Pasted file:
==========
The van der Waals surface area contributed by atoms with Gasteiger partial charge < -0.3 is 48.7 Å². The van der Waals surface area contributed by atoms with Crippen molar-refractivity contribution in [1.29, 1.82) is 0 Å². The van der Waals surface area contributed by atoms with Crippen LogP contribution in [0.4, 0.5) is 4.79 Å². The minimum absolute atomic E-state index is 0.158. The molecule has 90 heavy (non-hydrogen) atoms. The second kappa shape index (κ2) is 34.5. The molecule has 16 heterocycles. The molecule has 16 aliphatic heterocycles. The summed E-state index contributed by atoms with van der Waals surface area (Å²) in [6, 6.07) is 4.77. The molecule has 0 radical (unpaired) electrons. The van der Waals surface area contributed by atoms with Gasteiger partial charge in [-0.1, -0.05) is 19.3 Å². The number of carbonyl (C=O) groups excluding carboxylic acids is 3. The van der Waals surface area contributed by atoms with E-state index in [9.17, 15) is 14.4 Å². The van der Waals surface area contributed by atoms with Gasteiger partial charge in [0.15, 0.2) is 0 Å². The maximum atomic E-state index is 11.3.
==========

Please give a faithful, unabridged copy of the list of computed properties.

The van der Waals surface area contributed by atoms with Gasteiger partial charge < -0.3 is 48.7 Å². The van der Waals surface area contributed by atoms with Crippen molar-refractivity contribution in [1.29, 1.82) is 0 Å². The van der Waals surface area contributed by atoms with Crippen LogP contribution in [0.4, 0.5) is 4.79 Å². The minimum absolute atomic E-state index is 0.158. The molecule has 90 heavy (non-hydrogen) atoms. The second kappa shape index (κ2) is 34.5. The molecule has 16 heterocycles. The molecule has 16 aliphatic heterocycles. The summed E-state index contributed by atoms with van der Waals surface area (Å²) in [6, 6.07) is 4.77. The molecule has 0 radical (unpaired) electrons. The van der Waals surface area contributed by atoms with Gasteiger partial charge in [-0.1, -0.05) is 19.3 Å². The number of carbonyl (C=O) groups excluding carboxylic acids is 3. The van der Waals surface area contributed by atoms with E-state index in [9.17, 15) is 14.4 Å². The van der Waals surface area contributed by atoms with Gasteiger partial charge in [0.15, 0.2) is 0 Å². The maximum atomic E-state index is 11.3.